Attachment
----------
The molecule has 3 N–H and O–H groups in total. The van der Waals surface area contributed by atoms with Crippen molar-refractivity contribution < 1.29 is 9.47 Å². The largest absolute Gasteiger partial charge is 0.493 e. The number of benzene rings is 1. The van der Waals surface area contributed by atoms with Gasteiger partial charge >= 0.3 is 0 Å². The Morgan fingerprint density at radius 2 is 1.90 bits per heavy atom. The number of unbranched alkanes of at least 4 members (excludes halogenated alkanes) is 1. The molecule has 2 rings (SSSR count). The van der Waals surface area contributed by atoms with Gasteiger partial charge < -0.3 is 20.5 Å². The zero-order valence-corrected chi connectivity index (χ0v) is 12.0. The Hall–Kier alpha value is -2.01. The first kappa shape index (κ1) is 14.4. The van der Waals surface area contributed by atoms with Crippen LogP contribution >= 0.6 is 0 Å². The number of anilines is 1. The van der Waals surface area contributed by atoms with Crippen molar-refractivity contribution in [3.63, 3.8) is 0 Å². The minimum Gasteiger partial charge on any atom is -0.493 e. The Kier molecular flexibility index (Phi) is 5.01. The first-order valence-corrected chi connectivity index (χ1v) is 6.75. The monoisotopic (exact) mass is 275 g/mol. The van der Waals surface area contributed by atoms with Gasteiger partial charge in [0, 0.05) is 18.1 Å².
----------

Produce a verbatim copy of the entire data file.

The molecule has 3 N–H and O–H groups in total. The van der Waals surface area contributed by atoms with Crippen molar-refractivity contribution < 1.29 is 9.47 Å². The largest absolute Gasteiger partial charge is 0.493 e. The number of benzene rings is 1. The van der Waals surface area contributed by atoms with Gasteiger partial charge >= 0.3 is 0 Å². The Morgan fingerprint density at radius 2 is 1.90 bits per heavy atom. The number of unbranched alkanes of at least 4 members (excludes halogenated alkanes) is 1. The molecule has 2 rings (SSSR count). The van der Waals surface area contributed by atoms with Gasteiger partial charge < -0.3 is 20.5 Å². The zero-order valence-corrected chi connectivity index (χ0v) is 12.0. The Hall–Kier alpha value is -2.01. The first kappa shape index (κ1) is 14.4. The van der Waals surface area contributed by atoms with Crippen LogP contribution >= 0.6 is 0 Å². The number of anilines is 1. The van der Waals surface area contributed by atoms with Crippen molar-refractivity contribution in [3.63, 3.8) is 0 Å². The minimum Gasteiger partial charge on any atom is -0.493 e. The Kier molecular flexibility index (Phi) is 5.01. The first-order valence-corrected chi connectivity index (χ1v) is 6.75. The monoisotopic (exact) mass is 275 g/mol. The van der Waals surface area contributed by atoms with Gasteiger partial charge in [0, 0.05) is 18.1 Å².